Jen and I are super excited about the summer musical, The Brementown Musicians. Jen wrote an awesome script, based on the classic Grimm brothers tale, but with a unique, Jen twist. It goes something like this:
A group of aging animals, who have outlived their usefulness, start to suspect their impending forced retirement. Put out to pasture, so to speak. Only farm animals that don’t earn their keep aren’t put “out” to pasture, so much as they’re put “under” the pasture, courtesy of an executioners bullet. Yes, the Grimm boys wrote some dark stuff.
But these animals are smart, and/or resourceful, and or fortunate, because with the help of someone in the family, who helps them escape or they escape themselves or they just get lucky and affect their manumission through varied means, and the road story begins.
So they band together like the yellow-roaders in the Wizard of Oz and set about finding a new life.
Walking through the woods and they come upon a house and in the house are these robbers and in the Grimm’s version, the animals come up with plan to scare the robbers out of the house so the trekking animals can eat the robbers’ food. Jen wrote such a cool scene here - the details of which I’ll save for opening night - but then it fell to me to write the music. I knew what the feel needed to be: The Robbers Tango. A sultry, wicked song for these wicked men. I could see them singing the tune as they made their meal and admired their freshly-stolen booty of meats and cheese and breads and spirits and gold.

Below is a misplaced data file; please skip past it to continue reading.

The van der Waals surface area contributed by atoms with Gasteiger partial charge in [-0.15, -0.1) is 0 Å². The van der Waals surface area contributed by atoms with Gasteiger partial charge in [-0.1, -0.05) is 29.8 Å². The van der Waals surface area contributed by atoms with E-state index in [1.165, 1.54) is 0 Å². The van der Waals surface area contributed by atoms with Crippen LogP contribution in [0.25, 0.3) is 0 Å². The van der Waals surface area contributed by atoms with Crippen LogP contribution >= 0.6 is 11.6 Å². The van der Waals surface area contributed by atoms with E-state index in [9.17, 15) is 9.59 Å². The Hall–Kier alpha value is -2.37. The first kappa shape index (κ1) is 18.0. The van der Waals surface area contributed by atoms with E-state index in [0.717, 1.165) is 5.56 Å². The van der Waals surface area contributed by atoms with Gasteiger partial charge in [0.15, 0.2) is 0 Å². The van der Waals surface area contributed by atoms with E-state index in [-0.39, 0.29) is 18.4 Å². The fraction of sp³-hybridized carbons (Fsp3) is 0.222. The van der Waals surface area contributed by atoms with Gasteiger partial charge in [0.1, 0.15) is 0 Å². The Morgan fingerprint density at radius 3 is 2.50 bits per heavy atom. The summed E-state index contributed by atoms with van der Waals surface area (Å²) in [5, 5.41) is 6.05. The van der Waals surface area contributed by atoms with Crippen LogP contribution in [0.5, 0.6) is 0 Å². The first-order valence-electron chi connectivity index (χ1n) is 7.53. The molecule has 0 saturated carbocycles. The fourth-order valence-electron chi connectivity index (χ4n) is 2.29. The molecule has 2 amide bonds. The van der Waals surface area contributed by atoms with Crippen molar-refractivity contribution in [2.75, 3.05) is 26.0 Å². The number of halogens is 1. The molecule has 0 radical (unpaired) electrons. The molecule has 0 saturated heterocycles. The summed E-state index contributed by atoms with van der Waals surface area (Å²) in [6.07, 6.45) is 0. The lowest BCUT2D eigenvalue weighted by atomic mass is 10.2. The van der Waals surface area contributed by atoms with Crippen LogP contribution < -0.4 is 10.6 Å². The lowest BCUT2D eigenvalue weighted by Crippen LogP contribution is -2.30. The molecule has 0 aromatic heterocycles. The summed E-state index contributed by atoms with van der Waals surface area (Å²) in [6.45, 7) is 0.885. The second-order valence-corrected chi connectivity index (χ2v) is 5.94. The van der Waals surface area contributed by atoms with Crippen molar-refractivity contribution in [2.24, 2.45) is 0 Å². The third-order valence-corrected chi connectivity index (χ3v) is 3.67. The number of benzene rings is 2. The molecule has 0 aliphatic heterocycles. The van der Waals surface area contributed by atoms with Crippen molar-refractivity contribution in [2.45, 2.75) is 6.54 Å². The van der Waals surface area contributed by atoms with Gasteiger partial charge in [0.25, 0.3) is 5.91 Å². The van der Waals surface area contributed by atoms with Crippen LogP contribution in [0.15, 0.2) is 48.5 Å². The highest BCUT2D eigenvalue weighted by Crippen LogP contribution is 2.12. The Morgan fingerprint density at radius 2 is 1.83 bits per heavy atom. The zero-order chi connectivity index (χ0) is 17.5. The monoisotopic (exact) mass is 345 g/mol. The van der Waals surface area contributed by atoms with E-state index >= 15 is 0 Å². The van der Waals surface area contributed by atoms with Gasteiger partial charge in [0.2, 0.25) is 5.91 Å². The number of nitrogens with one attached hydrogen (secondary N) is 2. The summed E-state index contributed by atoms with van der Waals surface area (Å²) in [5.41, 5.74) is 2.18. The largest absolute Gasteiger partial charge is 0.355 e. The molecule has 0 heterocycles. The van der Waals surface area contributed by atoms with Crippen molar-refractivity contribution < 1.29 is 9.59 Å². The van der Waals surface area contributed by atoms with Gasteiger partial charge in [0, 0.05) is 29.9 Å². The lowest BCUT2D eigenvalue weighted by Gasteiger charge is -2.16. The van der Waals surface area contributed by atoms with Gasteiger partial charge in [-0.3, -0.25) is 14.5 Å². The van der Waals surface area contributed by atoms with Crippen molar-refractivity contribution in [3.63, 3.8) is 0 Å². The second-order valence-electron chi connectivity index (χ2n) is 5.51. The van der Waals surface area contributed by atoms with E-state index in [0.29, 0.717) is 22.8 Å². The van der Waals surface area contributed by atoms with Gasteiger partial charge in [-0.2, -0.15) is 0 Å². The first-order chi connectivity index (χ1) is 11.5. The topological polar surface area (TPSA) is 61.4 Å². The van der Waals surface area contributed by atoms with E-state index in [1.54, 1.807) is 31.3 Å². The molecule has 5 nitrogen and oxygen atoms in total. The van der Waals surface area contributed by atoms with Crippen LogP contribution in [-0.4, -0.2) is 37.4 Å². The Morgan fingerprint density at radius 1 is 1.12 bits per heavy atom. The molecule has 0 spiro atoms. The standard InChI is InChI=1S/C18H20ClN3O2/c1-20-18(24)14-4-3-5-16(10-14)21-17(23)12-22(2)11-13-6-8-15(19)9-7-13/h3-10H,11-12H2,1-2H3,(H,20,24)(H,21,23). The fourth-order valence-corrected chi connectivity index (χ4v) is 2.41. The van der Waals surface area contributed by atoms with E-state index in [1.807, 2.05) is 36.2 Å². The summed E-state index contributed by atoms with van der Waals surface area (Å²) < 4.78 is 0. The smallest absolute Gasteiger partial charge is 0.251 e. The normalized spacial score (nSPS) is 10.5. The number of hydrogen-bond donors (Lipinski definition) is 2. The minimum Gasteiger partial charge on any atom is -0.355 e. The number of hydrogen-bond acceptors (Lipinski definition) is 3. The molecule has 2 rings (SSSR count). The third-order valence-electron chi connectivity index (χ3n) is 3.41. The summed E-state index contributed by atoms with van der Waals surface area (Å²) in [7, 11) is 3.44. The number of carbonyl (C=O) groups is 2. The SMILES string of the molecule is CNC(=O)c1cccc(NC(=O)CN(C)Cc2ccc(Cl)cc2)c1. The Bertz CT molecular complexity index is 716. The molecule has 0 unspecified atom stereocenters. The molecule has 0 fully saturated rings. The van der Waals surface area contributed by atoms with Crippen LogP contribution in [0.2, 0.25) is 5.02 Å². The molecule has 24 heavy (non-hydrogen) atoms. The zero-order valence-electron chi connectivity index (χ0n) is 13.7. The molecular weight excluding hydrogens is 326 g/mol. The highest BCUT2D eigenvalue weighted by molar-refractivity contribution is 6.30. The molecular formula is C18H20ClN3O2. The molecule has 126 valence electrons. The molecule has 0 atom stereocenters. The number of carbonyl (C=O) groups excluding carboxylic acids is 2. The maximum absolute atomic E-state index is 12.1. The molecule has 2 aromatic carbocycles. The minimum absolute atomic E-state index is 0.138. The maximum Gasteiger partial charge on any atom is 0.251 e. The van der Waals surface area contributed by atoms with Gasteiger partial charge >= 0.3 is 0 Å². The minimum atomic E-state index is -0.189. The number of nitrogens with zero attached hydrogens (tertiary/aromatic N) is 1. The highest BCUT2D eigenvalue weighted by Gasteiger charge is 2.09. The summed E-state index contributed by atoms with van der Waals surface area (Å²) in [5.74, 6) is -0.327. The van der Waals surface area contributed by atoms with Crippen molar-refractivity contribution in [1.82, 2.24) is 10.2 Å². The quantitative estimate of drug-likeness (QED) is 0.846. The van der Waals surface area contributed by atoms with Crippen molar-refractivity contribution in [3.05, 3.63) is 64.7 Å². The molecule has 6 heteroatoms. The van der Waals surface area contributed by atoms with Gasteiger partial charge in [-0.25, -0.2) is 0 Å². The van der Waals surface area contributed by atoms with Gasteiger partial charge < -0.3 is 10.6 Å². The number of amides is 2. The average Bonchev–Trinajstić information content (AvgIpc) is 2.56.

I knew what the show needed and I knew how I wanted the tune play out, but the muse was stingy today and no opening notes volunteered. The wellspring was not pouring fourth as it sometimes does. It wasn’t even dripping. It was dry. Just totally dry.
My go-to, creative fix-all in cases like this is simple: panic, existential despair and the purchase of a hammer and chisel to begin carving the epitaph of my music career.
The muse is, in all cases, smarter than I. I’ll explain:
Panic and despair makes me hungry. Having just experienced the end of my music career, I moved on to the next order of business in my life on that day. Lunch. And after that mid-day meal, I just laid down on my couch and took a little nap. And I had a little dream. A little dream that brought back the music.
I woke with this dream still fresh and vivid in my mind. It was a dream about dollar signs and an array of numbers. Like a Stanley Kubrick, 2001: A Space Odyssey light speed tunnel of dollar signs, and I thought, “oh, wow! That is a great image for this song.” And the lyrics began to flow again. My epitaph would have to wait, because the muse was back!
She had never left, of course.